Answers to An Impossible Quiz
1) In the prologue, our heroine’s father sends his two young daughters away to school because:—d) All of the above. Their mother is dead, he has no time for girls and he is ashamed of Lily.
2) Lily’s severely fashionable Aunt Agatha recommended she go on a diet of:—
c) potatoes steeped in vinegar. This was actually one of Lord Byron’s more famous diets.
3) Lily’s niece George suggested that Aunt Agatha was
d) all of the above. Yes, a nasty, well-dressed skeleton, a blackmailer and a vitriolic dragon.
4) Lily doesn’t want to go to the opera with Aunt Agatha because:—
b) Aunt Agatha likes the kind of sophisticated, cynical men who always ignore Lily.
5) At a ball, Lily is tricked into:—
a) going outside with a relative stranger
6) When Lily gets into dreadful trouble she:
d) all of the above.
7) When our hero, Ned Galbraith meets Lily, he is:—
d) on the way to a “naughty” house party
8) Which two things does our hero, Ned Galbraith, tell Lily in the carriage?
a) that she stinks.
b) to strip off all her clothes.
9) Travelling along with Lily in the carriage, Galbraith passes the time by:—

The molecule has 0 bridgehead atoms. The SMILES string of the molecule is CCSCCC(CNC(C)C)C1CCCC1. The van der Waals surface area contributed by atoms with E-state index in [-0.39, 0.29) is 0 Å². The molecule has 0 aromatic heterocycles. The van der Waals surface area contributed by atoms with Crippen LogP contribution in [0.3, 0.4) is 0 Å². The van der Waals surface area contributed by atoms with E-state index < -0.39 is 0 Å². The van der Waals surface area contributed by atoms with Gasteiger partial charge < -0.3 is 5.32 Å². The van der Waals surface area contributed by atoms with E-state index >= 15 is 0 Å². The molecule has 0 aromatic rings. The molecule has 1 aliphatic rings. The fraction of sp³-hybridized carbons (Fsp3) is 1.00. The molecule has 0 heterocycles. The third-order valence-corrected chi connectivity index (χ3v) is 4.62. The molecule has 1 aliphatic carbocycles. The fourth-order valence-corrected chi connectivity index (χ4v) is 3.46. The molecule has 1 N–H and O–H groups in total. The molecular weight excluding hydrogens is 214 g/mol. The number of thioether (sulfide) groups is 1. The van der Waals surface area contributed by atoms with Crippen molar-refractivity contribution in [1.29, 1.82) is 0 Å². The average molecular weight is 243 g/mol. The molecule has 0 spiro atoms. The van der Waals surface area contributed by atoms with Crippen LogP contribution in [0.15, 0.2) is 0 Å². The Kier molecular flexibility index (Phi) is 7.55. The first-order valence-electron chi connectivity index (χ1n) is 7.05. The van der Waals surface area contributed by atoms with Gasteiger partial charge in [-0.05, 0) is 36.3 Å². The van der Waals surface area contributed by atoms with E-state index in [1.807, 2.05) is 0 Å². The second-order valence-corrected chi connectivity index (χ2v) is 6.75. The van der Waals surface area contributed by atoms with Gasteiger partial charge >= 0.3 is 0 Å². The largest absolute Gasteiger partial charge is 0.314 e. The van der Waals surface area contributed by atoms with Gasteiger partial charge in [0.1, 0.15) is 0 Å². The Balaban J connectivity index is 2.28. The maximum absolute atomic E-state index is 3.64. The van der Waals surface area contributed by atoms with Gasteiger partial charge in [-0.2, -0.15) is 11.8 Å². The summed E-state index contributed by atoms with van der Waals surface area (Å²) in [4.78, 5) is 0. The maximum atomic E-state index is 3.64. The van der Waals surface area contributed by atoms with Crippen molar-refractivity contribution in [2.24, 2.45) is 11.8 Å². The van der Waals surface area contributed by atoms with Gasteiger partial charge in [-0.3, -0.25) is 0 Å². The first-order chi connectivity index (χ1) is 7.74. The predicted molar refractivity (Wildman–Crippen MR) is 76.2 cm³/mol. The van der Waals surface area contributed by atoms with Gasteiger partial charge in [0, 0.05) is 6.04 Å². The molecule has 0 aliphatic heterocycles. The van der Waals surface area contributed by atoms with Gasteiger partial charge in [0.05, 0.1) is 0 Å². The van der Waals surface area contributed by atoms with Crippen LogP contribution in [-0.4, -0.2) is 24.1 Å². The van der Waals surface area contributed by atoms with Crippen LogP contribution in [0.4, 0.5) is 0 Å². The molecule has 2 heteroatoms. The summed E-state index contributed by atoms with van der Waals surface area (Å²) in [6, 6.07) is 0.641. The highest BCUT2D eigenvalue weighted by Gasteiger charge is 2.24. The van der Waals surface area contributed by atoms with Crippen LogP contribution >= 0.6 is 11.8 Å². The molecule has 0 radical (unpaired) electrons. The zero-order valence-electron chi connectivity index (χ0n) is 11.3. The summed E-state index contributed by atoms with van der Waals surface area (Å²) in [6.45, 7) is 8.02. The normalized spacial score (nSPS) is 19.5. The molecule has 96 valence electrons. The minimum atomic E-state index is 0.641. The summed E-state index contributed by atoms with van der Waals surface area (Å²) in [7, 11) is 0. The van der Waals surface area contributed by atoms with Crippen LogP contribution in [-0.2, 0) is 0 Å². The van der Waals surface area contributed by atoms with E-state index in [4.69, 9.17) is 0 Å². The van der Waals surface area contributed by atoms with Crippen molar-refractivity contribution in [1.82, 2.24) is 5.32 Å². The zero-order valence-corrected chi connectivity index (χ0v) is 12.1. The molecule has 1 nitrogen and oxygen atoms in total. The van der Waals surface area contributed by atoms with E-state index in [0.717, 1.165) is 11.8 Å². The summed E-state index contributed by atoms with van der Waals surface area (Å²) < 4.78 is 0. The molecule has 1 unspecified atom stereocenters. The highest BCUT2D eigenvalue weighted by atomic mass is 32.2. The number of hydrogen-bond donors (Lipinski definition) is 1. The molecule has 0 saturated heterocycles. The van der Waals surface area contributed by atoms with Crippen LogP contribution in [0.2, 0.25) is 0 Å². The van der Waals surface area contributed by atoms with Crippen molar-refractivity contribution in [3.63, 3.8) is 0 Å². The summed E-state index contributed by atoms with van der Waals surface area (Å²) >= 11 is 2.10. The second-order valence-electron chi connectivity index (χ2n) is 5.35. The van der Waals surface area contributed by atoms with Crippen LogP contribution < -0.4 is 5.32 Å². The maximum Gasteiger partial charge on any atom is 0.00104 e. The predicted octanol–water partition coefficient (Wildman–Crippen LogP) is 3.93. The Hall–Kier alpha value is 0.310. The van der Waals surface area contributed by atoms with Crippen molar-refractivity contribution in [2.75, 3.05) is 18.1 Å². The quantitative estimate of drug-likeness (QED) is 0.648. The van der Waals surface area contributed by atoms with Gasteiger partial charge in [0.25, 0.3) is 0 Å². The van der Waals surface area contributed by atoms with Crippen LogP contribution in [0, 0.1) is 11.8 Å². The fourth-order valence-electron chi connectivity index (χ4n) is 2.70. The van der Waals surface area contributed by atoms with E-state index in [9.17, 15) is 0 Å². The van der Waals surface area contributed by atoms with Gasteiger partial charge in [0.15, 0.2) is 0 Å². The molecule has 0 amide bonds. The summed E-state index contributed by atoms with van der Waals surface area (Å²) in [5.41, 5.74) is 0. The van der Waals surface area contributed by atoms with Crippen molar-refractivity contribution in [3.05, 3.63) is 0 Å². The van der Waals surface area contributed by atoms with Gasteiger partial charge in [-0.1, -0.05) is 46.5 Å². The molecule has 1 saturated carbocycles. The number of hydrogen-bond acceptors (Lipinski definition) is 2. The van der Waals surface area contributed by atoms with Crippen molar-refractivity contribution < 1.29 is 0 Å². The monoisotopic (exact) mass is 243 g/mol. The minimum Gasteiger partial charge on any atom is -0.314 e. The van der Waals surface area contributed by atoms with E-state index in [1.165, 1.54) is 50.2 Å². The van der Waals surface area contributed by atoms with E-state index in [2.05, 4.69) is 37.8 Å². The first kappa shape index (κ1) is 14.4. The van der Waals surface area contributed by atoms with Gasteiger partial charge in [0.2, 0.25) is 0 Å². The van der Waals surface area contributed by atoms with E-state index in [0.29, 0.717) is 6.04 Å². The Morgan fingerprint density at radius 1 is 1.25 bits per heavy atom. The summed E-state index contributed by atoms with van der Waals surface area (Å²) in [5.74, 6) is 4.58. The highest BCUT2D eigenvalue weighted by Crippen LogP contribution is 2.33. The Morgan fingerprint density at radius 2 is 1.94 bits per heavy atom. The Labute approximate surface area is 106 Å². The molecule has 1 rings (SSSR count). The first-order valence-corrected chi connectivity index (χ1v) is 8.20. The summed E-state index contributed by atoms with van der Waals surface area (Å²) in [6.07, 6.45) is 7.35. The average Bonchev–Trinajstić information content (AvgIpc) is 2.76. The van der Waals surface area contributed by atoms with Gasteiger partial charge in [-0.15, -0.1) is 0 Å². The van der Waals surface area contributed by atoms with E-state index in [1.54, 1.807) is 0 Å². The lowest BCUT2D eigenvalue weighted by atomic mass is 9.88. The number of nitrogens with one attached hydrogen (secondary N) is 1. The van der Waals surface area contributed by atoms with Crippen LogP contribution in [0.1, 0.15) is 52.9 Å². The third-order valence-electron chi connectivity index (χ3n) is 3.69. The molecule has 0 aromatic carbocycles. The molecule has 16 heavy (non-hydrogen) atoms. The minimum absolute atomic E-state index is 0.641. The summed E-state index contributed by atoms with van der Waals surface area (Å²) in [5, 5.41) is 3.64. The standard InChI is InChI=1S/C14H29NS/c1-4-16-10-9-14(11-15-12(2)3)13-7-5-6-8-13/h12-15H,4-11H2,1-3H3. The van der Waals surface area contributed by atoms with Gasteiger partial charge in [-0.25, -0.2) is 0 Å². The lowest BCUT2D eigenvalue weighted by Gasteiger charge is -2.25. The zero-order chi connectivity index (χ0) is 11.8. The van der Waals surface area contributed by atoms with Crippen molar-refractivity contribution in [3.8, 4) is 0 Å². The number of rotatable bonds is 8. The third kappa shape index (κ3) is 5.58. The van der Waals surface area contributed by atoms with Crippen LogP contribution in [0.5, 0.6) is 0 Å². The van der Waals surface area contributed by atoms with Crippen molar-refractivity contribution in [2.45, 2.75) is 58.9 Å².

b) reading aloud to her from “Persuasion” by the author of “Pride and Prejudice”
10) At the inn, Lily sleeps with:—
b) a young maidservant
11) Lily is thrilled when Galbraith escorts her to Almacks, but is disappointed when:—
a) she learns he’s only doing it to give the appearance of a courtship.
12) Lily receives the following pieces of advice on marriage. Match up the advice with the person who gave it — some gave more than one piece.
Aunt Agatha, Emm (Lily’s sister-in-law), Aunt Dottie.
a) “All men have mistresses. The male sex is incapable of fidelity.” (Aunt Agatha)
b) “He provides you with his name, a home, a position in society and an allowance for the rest of your life. What more could a gel like you possibly want?” (Aunt Agatha)
c) “Trust your own instincts, my love. Don’t let anyone tell you what you feel. Listen only to your heart.” (Aunt Dottie)
d) “The wedding night . . . It is an unpleasantness we must all endure.” (Aunt Agatha)
e) “Don’t expect Mr. Galbraith to understand how you’re feeling—men often need to have things explained to them.” (Emm (Lily’s sister-in-law))
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